12 Amelia Street
Dinner & drinks for two: $60
It’s been here for 30 years, our server tells us, but I’ve never heard of it.
Weird, because it’s a damn cute place — an old house with a closed-in porch, complete with cream painted walls, mismatched chairs and two fireplaces. It feels like a cozy B&B, but with a Southern France bistro air to it.
We begin with Soup of the Day ($7), Du Puy Lentil Salad ($8) and Carpaccio of Seabream ($12).
The carrot soup is silky and delicate, yet completely satisfying. The carpaccio — a thin translucent, transcendent delight — completely stuns us. And the salad is a shock at first — crunchy lentils. But combined with walnuts and a spritely dressing, it works.
We are swooning and can’t wait for our mains.
But the wait is long. So long, that by the time our Authentic Choucroute Garnie ($17) and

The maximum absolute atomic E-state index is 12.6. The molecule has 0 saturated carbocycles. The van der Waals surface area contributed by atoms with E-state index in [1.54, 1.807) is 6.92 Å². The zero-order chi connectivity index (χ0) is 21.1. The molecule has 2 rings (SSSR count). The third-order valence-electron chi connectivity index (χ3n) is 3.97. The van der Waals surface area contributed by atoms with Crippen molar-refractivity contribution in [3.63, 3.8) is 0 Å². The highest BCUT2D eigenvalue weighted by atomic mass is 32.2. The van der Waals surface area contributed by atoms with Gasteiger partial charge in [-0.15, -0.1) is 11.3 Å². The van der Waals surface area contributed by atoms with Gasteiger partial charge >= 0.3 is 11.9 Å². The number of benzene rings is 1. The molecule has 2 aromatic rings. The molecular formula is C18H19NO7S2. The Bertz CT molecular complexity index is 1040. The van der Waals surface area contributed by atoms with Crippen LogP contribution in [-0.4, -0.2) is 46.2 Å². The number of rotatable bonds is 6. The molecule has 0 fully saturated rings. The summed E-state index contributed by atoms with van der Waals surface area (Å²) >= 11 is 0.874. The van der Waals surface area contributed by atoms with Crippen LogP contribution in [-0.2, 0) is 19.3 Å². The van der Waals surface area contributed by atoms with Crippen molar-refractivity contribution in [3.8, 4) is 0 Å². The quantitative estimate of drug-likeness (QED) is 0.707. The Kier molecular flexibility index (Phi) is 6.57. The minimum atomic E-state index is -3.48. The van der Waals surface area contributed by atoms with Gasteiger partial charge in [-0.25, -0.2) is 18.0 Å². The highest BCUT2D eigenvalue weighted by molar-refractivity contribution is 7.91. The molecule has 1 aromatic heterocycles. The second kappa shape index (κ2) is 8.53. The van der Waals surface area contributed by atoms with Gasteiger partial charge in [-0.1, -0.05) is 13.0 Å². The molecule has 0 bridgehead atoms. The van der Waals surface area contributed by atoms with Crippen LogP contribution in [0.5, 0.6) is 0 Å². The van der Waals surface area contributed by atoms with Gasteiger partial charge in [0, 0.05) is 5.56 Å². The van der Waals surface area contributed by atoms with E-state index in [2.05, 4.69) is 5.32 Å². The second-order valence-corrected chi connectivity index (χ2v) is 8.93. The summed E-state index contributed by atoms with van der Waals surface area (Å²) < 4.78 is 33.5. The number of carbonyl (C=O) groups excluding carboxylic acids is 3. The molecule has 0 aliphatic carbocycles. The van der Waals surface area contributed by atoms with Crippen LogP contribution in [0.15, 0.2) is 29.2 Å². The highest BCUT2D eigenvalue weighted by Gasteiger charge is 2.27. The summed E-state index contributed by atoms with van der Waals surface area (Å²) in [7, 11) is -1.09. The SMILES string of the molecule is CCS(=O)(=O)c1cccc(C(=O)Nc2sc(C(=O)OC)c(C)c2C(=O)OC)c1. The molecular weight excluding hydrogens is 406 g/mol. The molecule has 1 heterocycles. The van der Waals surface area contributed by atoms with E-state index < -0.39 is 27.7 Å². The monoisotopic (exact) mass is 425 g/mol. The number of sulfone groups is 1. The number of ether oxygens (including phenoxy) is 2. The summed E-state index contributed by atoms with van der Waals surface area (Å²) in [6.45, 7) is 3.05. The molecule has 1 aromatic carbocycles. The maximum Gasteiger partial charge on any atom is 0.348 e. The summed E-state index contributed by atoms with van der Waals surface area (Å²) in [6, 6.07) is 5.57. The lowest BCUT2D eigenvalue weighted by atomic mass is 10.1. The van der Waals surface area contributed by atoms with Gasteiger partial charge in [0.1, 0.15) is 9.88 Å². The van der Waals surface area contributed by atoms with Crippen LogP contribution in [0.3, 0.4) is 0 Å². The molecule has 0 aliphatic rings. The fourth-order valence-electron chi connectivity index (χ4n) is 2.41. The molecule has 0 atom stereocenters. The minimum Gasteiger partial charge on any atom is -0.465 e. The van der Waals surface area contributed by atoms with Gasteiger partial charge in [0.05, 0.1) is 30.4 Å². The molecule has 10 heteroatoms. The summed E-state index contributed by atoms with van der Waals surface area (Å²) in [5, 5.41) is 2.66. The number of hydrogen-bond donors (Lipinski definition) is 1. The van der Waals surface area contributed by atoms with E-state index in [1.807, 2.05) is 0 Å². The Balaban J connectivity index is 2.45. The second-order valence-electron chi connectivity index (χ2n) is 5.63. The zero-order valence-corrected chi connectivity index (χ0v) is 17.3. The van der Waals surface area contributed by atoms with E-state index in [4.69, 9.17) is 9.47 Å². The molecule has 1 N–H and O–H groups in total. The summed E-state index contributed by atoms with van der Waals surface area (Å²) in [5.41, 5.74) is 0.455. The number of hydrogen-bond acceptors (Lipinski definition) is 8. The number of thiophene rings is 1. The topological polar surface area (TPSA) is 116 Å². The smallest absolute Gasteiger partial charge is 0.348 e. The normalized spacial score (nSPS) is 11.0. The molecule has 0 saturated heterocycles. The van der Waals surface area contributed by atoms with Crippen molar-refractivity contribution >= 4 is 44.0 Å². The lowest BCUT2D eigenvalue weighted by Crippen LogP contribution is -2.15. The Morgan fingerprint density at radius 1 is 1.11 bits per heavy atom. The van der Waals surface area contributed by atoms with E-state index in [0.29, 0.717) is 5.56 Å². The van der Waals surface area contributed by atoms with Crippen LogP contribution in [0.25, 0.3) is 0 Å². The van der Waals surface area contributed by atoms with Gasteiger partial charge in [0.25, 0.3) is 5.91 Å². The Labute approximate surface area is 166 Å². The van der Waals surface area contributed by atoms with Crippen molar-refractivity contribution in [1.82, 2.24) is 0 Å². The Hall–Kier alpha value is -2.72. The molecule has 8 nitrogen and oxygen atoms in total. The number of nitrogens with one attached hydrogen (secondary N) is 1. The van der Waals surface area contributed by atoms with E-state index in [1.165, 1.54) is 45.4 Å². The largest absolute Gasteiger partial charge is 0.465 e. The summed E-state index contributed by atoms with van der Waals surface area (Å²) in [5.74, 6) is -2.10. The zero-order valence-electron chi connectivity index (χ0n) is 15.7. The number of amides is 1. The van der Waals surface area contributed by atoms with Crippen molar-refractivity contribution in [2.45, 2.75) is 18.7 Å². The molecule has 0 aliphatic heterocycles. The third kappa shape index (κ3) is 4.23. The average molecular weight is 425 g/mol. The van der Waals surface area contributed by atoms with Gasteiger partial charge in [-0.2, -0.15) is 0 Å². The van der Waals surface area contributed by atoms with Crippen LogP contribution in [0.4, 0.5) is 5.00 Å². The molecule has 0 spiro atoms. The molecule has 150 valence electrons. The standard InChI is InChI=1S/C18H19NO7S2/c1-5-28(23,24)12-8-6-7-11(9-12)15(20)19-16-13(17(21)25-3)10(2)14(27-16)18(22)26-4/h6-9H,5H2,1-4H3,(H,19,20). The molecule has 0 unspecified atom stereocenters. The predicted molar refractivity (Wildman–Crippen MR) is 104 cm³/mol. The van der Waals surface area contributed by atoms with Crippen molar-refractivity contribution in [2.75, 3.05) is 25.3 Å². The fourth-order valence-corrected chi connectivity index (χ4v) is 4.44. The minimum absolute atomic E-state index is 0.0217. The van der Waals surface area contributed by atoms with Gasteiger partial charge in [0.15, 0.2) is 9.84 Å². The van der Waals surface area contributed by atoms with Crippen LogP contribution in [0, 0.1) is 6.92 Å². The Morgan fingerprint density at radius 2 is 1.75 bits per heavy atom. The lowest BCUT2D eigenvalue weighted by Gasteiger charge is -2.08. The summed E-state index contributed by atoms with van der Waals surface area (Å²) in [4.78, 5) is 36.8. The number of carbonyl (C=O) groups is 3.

Mustard Flank Steak, Shallots and Frites ($18), we are less than dazzled and just pick at our food. The Choucroute, an Alastian classic comprised of pork, sausages and cabbage, is suitable, while the steak disappoints — sinewy chewiness colludes with an overindulgence of mustard.
My sincere hope is that when you go, you will be wowed from beginning to end.
Sometimes you need to get out of your routine of going to the same areas for dining. Change it up for the new year by going to the Distillery District for dinner. Though it is often deemed a tourist attraction, there are a number of choices for places to eat ranging from Italian to oysters to pub fare. Go online at thedistillerydistrict.com to see the city again.
In cities like Montreal, there are restaurant districts where you can survey various menus and eat depending what you’re in the mood for. You can do the same thing in cozy Baldwin Village, where you can walk a couple of blocks and choose from Japanese, Chinese, French, Italian, Mexican and Vegetarian.